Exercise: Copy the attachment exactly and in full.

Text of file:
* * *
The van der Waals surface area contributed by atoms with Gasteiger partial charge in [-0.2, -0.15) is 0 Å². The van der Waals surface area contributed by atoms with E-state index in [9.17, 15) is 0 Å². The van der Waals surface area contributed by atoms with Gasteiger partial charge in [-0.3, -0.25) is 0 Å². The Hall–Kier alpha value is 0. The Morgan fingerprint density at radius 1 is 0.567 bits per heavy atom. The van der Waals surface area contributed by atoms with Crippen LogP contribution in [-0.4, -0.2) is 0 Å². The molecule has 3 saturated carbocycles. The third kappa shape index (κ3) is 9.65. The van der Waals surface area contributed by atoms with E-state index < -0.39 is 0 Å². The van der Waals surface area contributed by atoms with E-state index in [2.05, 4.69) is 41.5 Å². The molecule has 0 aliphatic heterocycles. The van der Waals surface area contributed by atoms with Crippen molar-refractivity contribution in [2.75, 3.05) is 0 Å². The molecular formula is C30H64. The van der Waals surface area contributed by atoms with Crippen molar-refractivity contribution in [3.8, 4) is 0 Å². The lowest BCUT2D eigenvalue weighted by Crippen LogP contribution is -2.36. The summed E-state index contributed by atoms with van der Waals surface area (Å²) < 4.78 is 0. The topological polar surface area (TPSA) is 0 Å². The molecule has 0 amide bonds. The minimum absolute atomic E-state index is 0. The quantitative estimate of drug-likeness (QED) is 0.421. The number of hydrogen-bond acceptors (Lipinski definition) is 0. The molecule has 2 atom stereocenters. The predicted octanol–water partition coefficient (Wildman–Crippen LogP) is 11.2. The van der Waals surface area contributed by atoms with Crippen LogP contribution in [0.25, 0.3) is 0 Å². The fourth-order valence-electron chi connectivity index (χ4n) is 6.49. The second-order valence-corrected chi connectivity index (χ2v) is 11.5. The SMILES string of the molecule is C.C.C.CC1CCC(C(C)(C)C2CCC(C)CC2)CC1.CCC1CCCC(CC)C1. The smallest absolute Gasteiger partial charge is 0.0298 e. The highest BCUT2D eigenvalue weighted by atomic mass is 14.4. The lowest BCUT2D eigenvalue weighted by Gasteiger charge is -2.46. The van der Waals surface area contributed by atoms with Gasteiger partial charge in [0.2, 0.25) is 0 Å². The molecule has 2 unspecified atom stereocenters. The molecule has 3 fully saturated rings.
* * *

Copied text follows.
The van der Waals surface area contributed by atoms with Gasteiger partial charge in [-0.2, -0.15) is 0 Å². The van der Waals surface area contributed by atoms with E-state index in [9.17, 15) is 0 Å². The van der Waals surface area contributed by atoms with Gasteiger partial charge in [-0.3, -0.25) is 0 Å². The Hall–Kier alpha value is 0. The Morgan fingerprint density at radius 1 is 0.567 bits per heavy atom. The van der Waals surface area contributed by atoms with Crippen LogP contribution in [-0.4, -0.2) is 0 Å². The molecule has 3 saturated carbocycles. The third kappa shape index (κ3) is 9.65. The van der Waals surface area contributed by atoms with E-state index < -0.39 is 0 Å². The van der Waals surface area contributed by atoms with E-state index in [2.05, 4.69) is 41.5 Å². The molecule has 0 aliphatic heterocycles. The van der Waals surface area contributed by atoms with Crippen molar-refractivity contribution in [2.75, 3.05) is 0 Å². The molecular formula is C30H64. The van der Waals surface area contributed by atoms with Crippen molar-refractivity contribution in [3.8, 4) is 0 Å². The lowest BCUT2D eigenvalue weighted by Crippen LogP contribution is -2.36. The summed E-state index contributed by atoms with van der Waals surface area (Å²) < 4.78 is 0. The topological polar surface area (TPSA) is 0 Å². The molecule has 0 amide bonds. The minimum absolute atomic E-state index is 0. The quantitative estimate of drug-likeness (QED) is 0.421. The number of hydrogen-bond acceptors (Lipinski definition) is 0. The molecule has 2 atom stereocenters. The predicted octanol–water partition coefficient (Wildman–Crippen LogP) is 11.2. The van der Waals surface area contributed by atoms with Crippen LogP contribution in [0.25, 0.3) is 0 Å². The fourth-order valence-electron chi connectivity index (χ4n) is 6.49. The second-order valence-corrected chi connectivity index (χ2v) is 11.5. The SMILES string of the molecule is C.C.C.CC1CCC(C(C)(C)C2CCC(C)CC2)CC1.CCC1CCCC(CC)C1. The smallest absolute Gasteiger partial charge is 0.0298 e. The highest BCUT2D eigenvalue weighted by atomic mass is 14.4. The lowest BCUT2D eigenvalue weighted by Gasteiger charge is -2.46. The van der Waals surface area contributed by atoms with Gasteiger partial charge in [0.2, 0.25) is 0 Å². The molecule has 2 unspecified atom stereocenters. The molecule has 3 fully saturated rings.